The Odessa Record -

Airport possible, homecoming, first helicopter landing, Black Wolf rides in

 
Series: This Week In Odessa History | Story 9

October 24, 2019



100 years ago

The Odessa Record

October 26, 1919

News updates: Sunday morning at 2 o’clock the clocks of the nation will be moved back one hour, the end of the daylight saving time, started last March.

Odessa contribute 11 of the class of 300 taken in by the Elks lodge.

The earliest real snowstorm of the past 25 years hit Wednesday, leaving three inches of “the beautiful.” A wind had drifted piles as high as four feet.

Glen Becker, who was released from the army two months ago, was up from Lacrosse to visit old friends.

J. A. Jones, operator of the Hotel Odessa, returned from Spokane, reporting that the snow storm ended before reaching there.

Mrs. Gus Weber has been relieving her brother, Al Wagner, at the Quality store while he is away on a hunting trip.

Mrs. Ralph Clayton of Great Falls, Mont., began work Thursday as teacher of the Maltby school north of Odessa. There are still a number of schools in the county without teachers.

75 years ago

The Odessa Record

October 26, 1944

Airport may be reality: Odessa’s long desired airport may become a reality, it was announced at the Friday evening meeting of the Civil Air Patrol, after D. N. Harper, assistant airport engineer of the Civil Aeronautics Administration, Seattle, had spent two days here surveying the site.

The site chosen is on the hill northeast of Odessa, alongside the J. P. Weber road, approximately 1 3/10 miles from the post office. Land involved has been placed under option by a committee from the commercial club, awaiting approval of the site before making the purchase.

An airport under class two designation could be laid out successfully on the land, the engineer stated. This classification is governed by wind conditions and length of runways, and demands at least one stabilized runway.

By rerouting the road that runs north there, it would be possible to lay out runways suitable for any of the prevailing winds.

Financing the airport would be strictly a community affair, he stated, as his organization has no funds for construction. There has been a bill placed in committee in congress that would finance a number of airports for after-the-war projects. Whether any of this would be available, and when, would depend upon the action taken.

Asked whether an airport for Odessa would be sound, economically, he stated that the location at the intersection of an east-west and north-south highway, at a midpoint between Spokane and Wenatchee, would seem an asset to an airport. Relative freedom from dense fog and generally open winter conditions would add value.

Discussion brought out the fact that at least 18 of the Odessa young people had either taken private flying instruction or had army training in aviation, most of whom could be counted upon to want airplanes after the war. Among these are Max Amende, Don Birge, Leland Boyk, Tom Bresee, Velmer Diefe, Art Derr, Paul Fiess, Rudolph Fiess, Jack Goetz, Lawrence Giese, Harold Hoefel, Al Kissler, Eugene Kramer, Harvey Nitschke, Walter Ott, William Raugust Jr. and Dave Wacker.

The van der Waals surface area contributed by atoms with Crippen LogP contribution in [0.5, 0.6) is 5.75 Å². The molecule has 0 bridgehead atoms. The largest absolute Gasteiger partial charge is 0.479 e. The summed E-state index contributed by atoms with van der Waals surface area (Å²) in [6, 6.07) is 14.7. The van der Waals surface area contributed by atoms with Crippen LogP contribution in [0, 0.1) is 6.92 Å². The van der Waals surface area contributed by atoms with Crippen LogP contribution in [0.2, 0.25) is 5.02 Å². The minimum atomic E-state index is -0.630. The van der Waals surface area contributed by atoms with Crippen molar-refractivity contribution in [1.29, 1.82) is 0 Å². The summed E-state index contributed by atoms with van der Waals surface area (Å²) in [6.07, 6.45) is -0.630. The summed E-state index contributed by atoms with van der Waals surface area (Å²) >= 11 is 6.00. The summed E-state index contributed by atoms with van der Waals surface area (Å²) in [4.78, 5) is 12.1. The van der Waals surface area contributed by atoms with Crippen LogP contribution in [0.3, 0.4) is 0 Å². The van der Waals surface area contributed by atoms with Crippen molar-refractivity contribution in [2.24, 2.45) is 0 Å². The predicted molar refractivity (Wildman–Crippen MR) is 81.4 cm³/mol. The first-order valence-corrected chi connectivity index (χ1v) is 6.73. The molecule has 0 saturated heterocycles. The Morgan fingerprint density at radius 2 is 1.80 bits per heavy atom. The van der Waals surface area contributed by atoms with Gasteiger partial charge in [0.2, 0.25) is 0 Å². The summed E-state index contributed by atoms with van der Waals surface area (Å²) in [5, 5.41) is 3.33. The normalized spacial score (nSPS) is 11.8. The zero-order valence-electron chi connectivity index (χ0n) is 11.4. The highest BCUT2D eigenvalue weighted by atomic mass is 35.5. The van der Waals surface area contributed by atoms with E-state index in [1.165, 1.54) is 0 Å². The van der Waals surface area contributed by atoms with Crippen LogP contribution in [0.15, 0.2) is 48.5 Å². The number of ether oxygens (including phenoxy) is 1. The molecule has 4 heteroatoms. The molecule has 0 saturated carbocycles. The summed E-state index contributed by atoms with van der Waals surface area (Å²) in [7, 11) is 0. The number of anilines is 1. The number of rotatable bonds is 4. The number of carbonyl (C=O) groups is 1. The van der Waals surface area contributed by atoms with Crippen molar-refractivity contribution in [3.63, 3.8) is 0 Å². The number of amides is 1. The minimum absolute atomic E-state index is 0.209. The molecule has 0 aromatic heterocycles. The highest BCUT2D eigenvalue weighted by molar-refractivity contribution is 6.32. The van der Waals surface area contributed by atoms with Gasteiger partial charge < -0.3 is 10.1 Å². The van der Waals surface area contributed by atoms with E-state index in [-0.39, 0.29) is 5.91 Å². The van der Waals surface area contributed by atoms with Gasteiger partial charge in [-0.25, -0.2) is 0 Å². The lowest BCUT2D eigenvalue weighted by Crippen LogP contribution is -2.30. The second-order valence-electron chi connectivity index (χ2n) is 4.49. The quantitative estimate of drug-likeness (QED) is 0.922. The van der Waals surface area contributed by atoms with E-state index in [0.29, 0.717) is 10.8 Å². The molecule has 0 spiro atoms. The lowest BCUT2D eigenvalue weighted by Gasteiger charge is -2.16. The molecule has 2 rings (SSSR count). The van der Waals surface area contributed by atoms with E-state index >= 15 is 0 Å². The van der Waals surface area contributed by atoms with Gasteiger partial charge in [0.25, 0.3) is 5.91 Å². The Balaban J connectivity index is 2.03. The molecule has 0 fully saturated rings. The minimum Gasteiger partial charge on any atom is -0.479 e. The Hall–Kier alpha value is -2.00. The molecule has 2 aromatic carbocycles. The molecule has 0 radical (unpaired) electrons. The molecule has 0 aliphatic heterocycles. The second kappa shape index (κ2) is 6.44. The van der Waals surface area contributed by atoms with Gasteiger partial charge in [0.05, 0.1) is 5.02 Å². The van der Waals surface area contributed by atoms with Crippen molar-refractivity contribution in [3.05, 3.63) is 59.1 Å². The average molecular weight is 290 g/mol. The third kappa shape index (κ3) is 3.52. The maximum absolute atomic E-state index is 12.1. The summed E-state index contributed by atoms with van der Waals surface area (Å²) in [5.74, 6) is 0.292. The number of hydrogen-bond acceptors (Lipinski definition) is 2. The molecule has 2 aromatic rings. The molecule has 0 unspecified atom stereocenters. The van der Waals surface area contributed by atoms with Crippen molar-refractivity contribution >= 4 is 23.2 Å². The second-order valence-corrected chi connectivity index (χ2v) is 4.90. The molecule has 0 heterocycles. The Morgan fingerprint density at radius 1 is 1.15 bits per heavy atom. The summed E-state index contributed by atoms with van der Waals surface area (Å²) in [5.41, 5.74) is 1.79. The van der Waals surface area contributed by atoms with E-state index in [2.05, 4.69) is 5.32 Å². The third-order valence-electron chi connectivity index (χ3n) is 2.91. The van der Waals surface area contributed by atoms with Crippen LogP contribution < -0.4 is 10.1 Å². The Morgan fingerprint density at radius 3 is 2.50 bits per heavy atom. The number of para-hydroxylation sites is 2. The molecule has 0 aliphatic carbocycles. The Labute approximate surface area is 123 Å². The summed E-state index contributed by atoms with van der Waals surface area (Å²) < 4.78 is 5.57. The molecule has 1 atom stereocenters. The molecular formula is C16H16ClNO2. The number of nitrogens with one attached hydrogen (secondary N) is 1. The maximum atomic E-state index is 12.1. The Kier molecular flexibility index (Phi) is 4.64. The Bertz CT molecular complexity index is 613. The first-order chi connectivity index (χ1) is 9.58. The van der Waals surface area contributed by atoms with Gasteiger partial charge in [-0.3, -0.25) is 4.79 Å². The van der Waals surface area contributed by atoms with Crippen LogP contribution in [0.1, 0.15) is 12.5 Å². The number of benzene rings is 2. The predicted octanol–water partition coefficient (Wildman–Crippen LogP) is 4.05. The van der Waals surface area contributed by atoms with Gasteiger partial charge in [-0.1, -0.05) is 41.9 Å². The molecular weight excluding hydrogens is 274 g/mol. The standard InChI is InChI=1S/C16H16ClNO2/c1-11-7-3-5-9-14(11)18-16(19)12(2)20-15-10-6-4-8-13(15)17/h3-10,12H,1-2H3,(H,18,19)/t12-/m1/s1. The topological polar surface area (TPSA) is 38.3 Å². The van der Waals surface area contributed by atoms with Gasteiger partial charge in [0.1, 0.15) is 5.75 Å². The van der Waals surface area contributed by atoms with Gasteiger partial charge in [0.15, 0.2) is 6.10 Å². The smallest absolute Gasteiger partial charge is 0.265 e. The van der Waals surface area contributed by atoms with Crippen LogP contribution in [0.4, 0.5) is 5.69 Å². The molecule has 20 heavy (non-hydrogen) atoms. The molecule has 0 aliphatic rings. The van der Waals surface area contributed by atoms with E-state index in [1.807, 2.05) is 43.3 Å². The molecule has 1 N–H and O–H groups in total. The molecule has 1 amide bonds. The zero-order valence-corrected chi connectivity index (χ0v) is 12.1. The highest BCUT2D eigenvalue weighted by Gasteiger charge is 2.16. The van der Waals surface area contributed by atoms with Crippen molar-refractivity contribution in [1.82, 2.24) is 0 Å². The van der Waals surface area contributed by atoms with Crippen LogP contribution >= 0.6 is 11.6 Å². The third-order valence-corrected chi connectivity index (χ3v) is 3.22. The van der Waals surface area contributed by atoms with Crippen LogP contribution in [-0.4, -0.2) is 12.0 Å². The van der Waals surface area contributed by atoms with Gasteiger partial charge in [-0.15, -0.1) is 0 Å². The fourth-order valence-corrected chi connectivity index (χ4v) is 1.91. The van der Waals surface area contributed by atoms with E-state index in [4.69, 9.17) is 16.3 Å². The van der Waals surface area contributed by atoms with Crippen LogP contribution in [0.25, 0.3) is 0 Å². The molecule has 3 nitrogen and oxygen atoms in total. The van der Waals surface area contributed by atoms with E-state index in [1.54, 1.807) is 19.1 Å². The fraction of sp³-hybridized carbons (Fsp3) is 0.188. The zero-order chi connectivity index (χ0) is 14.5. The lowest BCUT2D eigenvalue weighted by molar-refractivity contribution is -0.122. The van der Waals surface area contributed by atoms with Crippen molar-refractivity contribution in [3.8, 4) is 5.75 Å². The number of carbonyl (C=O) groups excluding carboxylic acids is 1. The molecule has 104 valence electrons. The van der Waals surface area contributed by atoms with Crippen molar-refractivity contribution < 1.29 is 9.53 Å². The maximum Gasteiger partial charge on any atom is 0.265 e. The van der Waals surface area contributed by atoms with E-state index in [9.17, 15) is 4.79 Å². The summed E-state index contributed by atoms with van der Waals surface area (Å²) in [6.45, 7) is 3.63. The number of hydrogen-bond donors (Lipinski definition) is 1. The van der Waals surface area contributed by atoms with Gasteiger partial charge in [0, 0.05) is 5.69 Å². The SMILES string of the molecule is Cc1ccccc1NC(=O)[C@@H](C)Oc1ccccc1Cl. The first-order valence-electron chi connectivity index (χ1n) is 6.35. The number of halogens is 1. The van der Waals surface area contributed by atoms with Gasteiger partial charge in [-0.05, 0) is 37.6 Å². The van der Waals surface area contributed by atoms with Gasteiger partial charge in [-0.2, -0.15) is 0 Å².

The committee will continue work. Cooperating in formation of the airport are the city council, American Legion, Lions club and Commercial club.

Soldier group adds to Sunday dinner: Mr. and Mrs. Sam Schafer were hosts at a dinner on Sunday, which was marked by reunions. Pfc. Paul Schafer was home from Fort Lewis, accompanied by T/Sgt. Albert M. Michael and Sgt. Roy Triplett, of his outfit there, and by his aunt, Mrs. Marie Nix of Seattle. Her son, Cpl. Herman Nix, came down from Spokane to meet her.

Sgt. and Mrs. Paul Hoefel, home from Douglas, Ariz., Mr. and Mrs. Robert Schafer and Mr. and Mrs. Roland Schafer completed the list of guests.

Street oil available to property owners: The present street oiling program only provides an oil strip down the traffic line at the center of the streets. If property owners would like to extend this up to their curb, they can get one application of oil and gravel at 15 cents per square yard, or a double application at 25 cents a yard. This will include the gravel. Contact can be made with Jno. C. Jantz, A. W. Birge or the contractor, F. F. Barnes.

50 years ago

The Odessa Record

October 23, 1969

Town trial reset for October 29th: Lt. J. G. and Mrs. Don Bischoff and son Brian have just spent a 10-day visit with his folks, Mr. and Mrs. Ed Bischoff. Don has been chosen to be one of three pilots for the Apollo 12 mission. He will be stationed at Pago Pago, Samoa Islands. His duties will be to haul cargo, mail and personnel to the USS Hornet, which will be the recovery ship.

The Bischoffs have been stationed at Vallejo, California, where Don has been flying cargo and mail to U. S. Navy ships.

Homecoming: A variety of homecoming activities have highlighted this week at Odessa High school. Monday was “Do your own thing day” and a slave auction, with the freshmen as slaves, was sponsored to raise money for the field lights. On Tuesday Mr. Football Irresistable was chosen, while Wednesday was Mr. Legs Day. The Pep Club also brought lunches for the Tiger Football team on Wednesday. On Thursday the Homecoming Queen vote will be held at noon, with a serpentine dance and bonfire scheduled for Thursday night. Friday a pep assembly is planned for downtown, with a tricycle drag as a highlight.

The Homecoming game with Odessa playing Davenport is scheduled for 2:30. The Queen will be named at half-time at the game. The Homecoming Dance will begin at 8:30 Friday evening in the basement of the new gym.